Tierney - stock.adobe.com
On paper, implementing robotic process automation, or RPA, sounds like a slam dunk. The tools for programming bots can make it as simple as doing a task while a bot looks over your shoulder. But, in practice, there are several ways that individual bots can fail, and RPA programs can run aground that IT leaders in the enterprise need to address.
Gina Schaefer, U.S. intelligent automation practice lead at Deloitte, suggested that the root cause of many types of failures "stems from a lack of overall vision and direction for the program, defined by the leadership and embraced by the business." But she added that these RPA failures can be avoided with clear direction and guidance. "Scaled automation programs have proven time and again to drive impressive impacts and measurable financial returns," she said.
Here are 10 types of failures enterprises run into when launching RPA programs and tips on how best to avoid them.
Schaefer argued that the most common problem is a lack of governance. Usually, when an organization points to an inability to deliver sufficient ROI, it's because it did not invest in appropriate management and oversight for the program. When RPA was first introduced, it was surrounded by significant hype, causing companies to mistakenly believe it would be a silver bullet. In this case, they may not have approached the program with the rigor it required, assuming the business workforce need only attend a few training courses and they would -- without the support of the IT group -- generate enough extensive automations to scale a program.
"While there are undoubted benefits of user-friendly automation tools in the hands of the business and impressive one-off examples of impact, the vast majority of ROI-generating automations are delivered at the hands of a professional automation team," Schaefer said.
2. Choice of automation candidate
RPA projects sometimes fail to produce ROI because enterprises choose the wrong automation candidate. It is somewhat easy to find basic tasks that can quickly be automated. In the enthusiasm to drive automation in the enterprise, many managers don't evaluate the benefits against the true TCO. "Just because you can automate something doesn't mean you should," Schaefer said.
The automation bots for easier tasks only create incremental value relevant to a single user. Schaefer recommended enterprises adopt a value-driven approach that looks at automation as an enabler to holistic process transformation rather than discrete task automation. This way, the bot can have a major impact on an entire function and not just tweak tasks at one individual's desktop.
3. Management challenges
RPA failure often results from the management of the digital workers once deployed to production. On the surface, it may seem that, once the bot is built, the work is done and it will run autonomously with no oversight. "In reality, an automation is more like a human worker than a piece of software," Schaefer said. Much like a new employee, the automation will encounter scenarios in its early days in production that it did not see in the training.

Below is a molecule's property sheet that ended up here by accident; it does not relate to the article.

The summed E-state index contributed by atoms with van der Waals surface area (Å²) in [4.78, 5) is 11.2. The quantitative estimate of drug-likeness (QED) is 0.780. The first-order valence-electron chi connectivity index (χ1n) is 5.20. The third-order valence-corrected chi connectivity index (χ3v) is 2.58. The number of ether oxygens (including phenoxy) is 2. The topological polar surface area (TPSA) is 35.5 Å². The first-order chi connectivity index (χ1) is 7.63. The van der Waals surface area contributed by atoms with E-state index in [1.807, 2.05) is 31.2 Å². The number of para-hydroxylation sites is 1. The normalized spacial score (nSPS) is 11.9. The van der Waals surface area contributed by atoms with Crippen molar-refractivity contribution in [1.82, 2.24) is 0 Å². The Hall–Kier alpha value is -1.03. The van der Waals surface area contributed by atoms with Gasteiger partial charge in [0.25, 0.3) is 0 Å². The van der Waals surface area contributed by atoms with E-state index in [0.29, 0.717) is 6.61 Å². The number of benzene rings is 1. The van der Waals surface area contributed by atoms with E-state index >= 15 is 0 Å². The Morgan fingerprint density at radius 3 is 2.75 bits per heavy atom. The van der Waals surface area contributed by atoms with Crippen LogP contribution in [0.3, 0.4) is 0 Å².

While a comprehensive development model that anticipates the handling of these scenarios creates some degree of flexibility, nearly every automation requires a level of retraining until it has operated long enough to have encountered most scenarios. Also, like all other employees, automations experience changes in their environment, most of which require updates to the automation.
"A well-run digital workforce maintenance program should not only ensure the bots are optimized to deliver at their peak performance, but should also monitor and report on the measurable value delivered by the automations and the overall impact to the business process holistically," Schaefer said.
4. Scaling challenges
Bots are a great stopgap measure for many scenarios that involve copying data from one application or system to another, but they can face scaling challenges compared to direct API integrations. Russ Felker, CTO at GlobalTranz, a logistics service and freight management provider, found early RPA success but ran into these kinds of problems when the company started deploying more bots.
"Bots are a great technology but, like any technology, has a point of diminishing returns from a scaling perspective," Felker said. As the information sets and frequency of data moves increased, the bots consumed a similar amount of resources.
Felker and his team explored throwing more compute resources at the bots, reducing the frequency of data breadth and depth moved by the bots or moving to a more direct integration outside of the bot technology. They eventually converted parts of the data movement to direct links between the systems to make data flow more efficient.
"Bots gave us the ability to implement more quickly, but we also realized we needed a more forward-looking monitoring and management policy to identify when moving from a bot to a more integrated process made sense," Felker said.
5. Third-party problems
Felker also found complications in RPA being used to retrieve data from third parties because third-party interfaces aren't uniform. For example, truckers, many of whom operate independently, have traditionally provided paper documents to show proof of delivery rather than use applications. Felker's team determined that automating the retrieval of these documents with RPA would deliver great efficiency and value. But then they had to contend with the realization that documents are not always posted to the same place, with the exact same layout or in the exact same order.
"Bots don't respond to variance very well," Felker said. "The software does the specific things it's asked to do very well but is a bit inflexible."
It's important to remember that bots are not intelligent -- they simply automate rote tasks. If the task set for a bot alters or changes in a way that wasn't anticipated, the bot will fail. GlobalTranz has had this happen occasionally and had to improve monitoring and the notifications within those bots over time to better capture and redirect any issues that arose.
6. Shadow deployments